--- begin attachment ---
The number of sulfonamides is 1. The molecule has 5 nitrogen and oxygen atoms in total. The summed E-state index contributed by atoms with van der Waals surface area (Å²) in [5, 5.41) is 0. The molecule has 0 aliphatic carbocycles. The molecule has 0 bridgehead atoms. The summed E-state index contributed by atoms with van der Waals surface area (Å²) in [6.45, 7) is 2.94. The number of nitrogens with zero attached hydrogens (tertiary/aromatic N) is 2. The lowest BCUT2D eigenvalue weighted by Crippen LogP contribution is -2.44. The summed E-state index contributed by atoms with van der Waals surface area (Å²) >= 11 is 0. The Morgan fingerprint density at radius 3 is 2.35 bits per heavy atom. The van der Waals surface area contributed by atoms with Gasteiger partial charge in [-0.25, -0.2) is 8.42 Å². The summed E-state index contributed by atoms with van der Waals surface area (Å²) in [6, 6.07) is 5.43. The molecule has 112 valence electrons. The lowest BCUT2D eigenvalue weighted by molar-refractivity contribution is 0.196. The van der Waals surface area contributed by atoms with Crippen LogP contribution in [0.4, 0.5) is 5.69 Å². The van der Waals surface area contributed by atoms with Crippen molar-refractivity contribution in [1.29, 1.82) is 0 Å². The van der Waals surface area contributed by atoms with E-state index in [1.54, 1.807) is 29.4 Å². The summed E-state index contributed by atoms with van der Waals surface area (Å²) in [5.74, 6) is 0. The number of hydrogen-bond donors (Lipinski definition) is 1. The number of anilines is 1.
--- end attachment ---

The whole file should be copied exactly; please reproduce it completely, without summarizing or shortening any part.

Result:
The number of sulfonamides is 1. The molecule has 5 nitrogen and oxygen atoms in total. The summed E-state index contributed by atoms with van der Waals surface area (Å²) in [5, 5.41) is 0. The molecule has 0 aliphatic carbocycles. The molecule has 0 bridgehead atoms. The summed E-state index contributed by atoms with van der Waals surface area (Å²) in [6.45, 7) is 2.94. The number of nitrogens with zero attached hydrogens (tertiary/aromatic N) is 2. The lowest BCUT2D eigenvalue weighted by Crippen LogP contribution is -2.44. The summed E-state index contributed by atoms with van der Waals surface area (Å²) >= 11 is 0. The Morgan fingerprint density at radius 3 is 2.35 bits per heavy atom. The van der Waals surface area contributed by atoms with Gasteiger partial charge in [-0.25, -0.2) is 8.42 Å². The summed E-state index contributed by atoms with van der Waals surface area (Å²) in [6, 6.07) is 5.43. The molecule has 112 valence electrons. The lowest BCUT2D eigenvalue weighted by molar-refractivity contribution is 0.196. The van der Waals surface area contributed by atoms with Crippen LogP contribution in [0.4, 0.5) is 5.69 Å². The van der Waals surface area contributed by atoms with Crippen molar-refractivity contribution in [1.29, 1.82) is 0 Å². The van der Waals surface area contributed by atoms with E-state index in [1.54, 1.807) is 29.4 Å². The summed E-state index contributed by atoms with van der Waals surface area (Å²) in [5.74, 6) is 0. The number of hydrogen-bond donors (Lipinski definition) is 1. The number of anilines is 1.